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As women, we have many things to worry about when it comes to our bodies. One of the most dreadful, life altering of these things is breast cancer. As I read across the blogosphere, I came across a post about a mother who had an egg-sized lump removed from her breasts. She’d done monthly self-exams, but apparently the lump was in an area where it went unnoticeable until she became pregnant. Fortunately for her, the lump was benign and she had it removed with no problems to her health. However, every day, women across the world are dying from breast cancer. This post touched me. So much so that I decided to share, with her permission, part of her posting. The part that I’m posting was actually taken from another blog that she’d read.

(repost)
The post is written by a fellow mom of two boys. She is fearlessly fighting a form of breast cancer that I didn’t even know existed until I read her post. Applaud her courage. Say a little prayer. Hug your children just a little tighter. Now take a look and pass it on. Consider it your good deed for the day.

“We hear a lot about breast cancer these days. One in eight women will be diagnosed with breast cancer in their lifetimes, and there are millions living with it in the U.S. today alone. But did you know that there is more than one type of breast cancer?

I didn’t. I thought that breast cancer was all the same. I figured that if I did my monthly breast self-exams, and found no lump, I’d be fine.

Oops. It turns out that you don’t have to have a lump to have breast cancer. Six weeks ago, I went to my OB/GYN because my breast felt funny. It was red, hot, inflamed, and the skin looked…funny. But there was no lump, so I wasn’t worried. I should have been. After a round of antibiotics didn’t clear up the inflammation, my doctor sent me to a breast specialist and did a skin punch biopsy. That test showed that I have inflammatory breast cancer, a very aggressive cancer that can be deadly.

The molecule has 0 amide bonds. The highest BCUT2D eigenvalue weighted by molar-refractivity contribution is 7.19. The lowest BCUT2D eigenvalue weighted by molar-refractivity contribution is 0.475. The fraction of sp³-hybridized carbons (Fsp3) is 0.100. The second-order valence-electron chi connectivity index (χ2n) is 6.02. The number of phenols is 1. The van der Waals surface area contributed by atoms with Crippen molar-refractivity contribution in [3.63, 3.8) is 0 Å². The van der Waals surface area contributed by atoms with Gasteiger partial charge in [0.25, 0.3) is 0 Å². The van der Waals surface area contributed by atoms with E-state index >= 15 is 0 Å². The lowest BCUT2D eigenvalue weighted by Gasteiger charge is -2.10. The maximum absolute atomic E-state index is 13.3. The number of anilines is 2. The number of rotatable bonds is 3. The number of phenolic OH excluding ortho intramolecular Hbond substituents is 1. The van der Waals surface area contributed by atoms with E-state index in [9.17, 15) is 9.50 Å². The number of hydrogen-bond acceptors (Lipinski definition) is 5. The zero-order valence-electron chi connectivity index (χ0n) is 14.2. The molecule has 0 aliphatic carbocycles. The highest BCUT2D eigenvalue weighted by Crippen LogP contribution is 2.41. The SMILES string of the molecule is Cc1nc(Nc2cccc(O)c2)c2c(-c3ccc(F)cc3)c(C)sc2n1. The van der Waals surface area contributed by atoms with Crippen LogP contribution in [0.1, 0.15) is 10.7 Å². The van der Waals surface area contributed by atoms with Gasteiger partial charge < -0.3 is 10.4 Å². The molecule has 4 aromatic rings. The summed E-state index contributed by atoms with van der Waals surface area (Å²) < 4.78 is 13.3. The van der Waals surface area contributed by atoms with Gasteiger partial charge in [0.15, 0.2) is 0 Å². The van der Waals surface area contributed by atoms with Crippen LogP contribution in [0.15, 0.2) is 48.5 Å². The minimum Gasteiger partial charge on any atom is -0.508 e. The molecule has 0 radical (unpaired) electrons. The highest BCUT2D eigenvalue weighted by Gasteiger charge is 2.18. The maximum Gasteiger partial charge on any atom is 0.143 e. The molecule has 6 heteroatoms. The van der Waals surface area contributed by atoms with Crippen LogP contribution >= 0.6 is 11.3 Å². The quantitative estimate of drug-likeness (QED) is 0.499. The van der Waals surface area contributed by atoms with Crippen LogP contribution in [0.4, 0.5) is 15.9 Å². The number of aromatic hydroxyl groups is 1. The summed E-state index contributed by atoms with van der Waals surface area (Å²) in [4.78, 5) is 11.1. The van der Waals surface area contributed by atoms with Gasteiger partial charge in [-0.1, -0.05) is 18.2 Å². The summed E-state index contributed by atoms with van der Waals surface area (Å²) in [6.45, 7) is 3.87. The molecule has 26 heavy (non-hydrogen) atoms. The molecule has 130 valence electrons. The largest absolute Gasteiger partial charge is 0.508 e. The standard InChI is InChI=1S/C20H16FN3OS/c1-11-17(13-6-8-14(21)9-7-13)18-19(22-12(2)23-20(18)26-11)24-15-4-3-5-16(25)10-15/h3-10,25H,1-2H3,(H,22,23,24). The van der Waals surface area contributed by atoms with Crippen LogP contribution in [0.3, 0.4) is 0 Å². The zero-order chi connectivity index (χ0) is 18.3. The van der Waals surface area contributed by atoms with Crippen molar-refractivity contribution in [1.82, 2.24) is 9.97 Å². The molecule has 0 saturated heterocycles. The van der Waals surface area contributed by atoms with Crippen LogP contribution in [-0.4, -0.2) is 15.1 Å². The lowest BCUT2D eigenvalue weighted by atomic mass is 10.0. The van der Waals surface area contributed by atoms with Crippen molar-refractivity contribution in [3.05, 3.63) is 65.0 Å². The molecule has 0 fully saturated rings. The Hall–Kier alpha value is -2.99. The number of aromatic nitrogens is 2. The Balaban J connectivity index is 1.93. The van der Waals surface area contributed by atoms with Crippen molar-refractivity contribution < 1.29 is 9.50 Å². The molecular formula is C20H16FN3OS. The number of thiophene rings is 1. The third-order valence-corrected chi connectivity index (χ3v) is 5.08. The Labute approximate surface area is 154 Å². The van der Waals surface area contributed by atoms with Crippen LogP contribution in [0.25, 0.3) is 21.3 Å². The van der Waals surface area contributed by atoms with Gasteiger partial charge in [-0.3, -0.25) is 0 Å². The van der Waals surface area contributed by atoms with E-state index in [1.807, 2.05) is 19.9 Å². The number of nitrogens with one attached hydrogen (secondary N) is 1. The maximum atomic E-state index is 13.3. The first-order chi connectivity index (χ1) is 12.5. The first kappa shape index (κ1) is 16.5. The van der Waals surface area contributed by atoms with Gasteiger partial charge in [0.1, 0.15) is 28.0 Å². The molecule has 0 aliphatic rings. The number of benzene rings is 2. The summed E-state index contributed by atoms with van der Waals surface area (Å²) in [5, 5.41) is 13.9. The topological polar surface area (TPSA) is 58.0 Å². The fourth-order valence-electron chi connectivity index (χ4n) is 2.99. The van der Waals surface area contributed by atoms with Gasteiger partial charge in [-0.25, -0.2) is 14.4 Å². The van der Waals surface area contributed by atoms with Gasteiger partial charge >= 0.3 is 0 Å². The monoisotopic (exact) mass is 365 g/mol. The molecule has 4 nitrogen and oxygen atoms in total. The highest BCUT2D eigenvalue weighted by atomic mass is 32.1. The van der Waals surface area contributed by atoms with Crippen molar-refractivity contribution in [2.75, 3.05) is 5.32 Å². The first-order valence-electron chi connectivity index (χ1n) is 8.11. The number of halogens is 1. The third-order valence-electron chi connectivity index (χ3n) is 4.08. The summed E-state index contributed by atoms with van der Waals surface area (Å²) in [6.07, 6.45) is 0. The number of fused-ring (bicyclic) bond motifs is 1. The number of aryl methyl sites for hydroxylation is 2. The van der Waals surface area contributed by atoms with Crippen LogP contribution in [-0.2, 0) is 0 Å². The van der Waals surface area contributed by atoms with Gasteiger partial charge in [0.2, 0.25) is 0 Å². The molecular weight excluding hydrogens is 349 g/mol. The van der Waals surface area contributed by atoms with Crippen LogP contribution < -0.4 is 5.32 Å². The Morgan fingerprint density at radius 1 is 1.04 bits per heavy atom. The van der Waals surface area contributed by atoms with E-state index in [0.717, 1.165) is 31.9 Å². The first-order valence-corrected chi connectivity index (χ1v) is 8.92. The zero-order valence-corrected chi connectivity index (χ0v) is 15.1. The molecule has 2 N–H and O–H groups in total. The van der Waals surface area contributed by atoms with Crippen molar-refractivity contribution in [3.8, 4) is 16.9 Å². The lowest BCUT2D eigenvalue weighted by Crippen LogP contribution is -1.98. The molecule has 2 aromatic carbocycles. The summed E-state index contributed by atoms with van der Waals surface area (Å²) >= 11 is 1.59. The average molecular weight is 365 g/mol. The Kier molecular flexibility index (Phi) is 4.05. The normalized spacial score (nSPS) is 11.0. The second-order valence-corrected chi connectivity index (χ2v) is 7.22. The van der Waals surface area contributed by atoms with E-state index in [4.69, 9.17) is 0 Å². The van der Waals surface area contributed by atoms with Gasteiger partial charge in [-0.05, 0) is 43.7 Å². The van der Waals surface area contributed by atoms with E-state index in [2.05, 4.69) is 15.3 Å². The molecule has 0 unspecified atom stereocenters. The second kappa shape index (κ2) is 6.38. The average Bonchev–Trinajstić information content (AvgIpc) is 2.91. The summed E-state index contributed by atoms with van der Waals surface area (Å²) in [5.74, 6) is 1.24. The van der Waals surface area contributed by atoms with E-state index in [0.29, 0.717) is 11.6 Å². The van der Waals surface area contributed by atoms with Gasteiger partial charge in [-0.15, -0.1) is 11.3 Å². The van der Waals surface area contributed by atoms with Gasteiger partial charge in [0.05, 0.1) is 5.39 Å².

Inflammatory breast cancer is often misdiagnosed as mastitis because many doctors have never seen it before and consider it rare. “Rare” or not, there are over 100,000 women in the U.S. with this cancer right now; only half will survive five years. Please call your OB/GYN if you experience several of the following symptoms in your breast, or any unusual changes: redness, rapid increase in size of one breast, persistent itching of breast or nipple, thickening of breast tissue, stabbing pain, soreness, swelling under the arm, dimpling or ridging (for example, when you take your bra off, the bra marks stay – for a while), flattening or retracting of the nipple, or a texture that looks or feels like an orange (called peau d’orange). Ask if your GYN is familiar with inflammatory breast cancer, and tell her that you’re concerned and want to come in to rule it out.

There is more than one kind of breast cancer. Inflammatory breast cancer is the most aggressive form of breast cancer out there, and early detection is critical. It’s not usually detected by mammogram. It does not usually present with a lump. It may be overlooked with all of the changes that our breasts undergo during the years when we’re pregnant and/or nursing our little ones. It’s important not to miss this one.

Inflammatory breast cancer is detected by women and their doctors who notice a change in one of their breasts. If you notice a change, call your doctor today. Tell her about it. Tell her that you have a friend with this disease, and it’s trying to kill her. Now you know what I wish I had known before six weeks ago.

You don’t have to have a lump to have breast cancer.
(end repost)

Please, remember to: perform your own monthly self breast exams. We know that survival rates are much higher the earlier it’s discovered. Have regular, annual visits with your OB/GYN.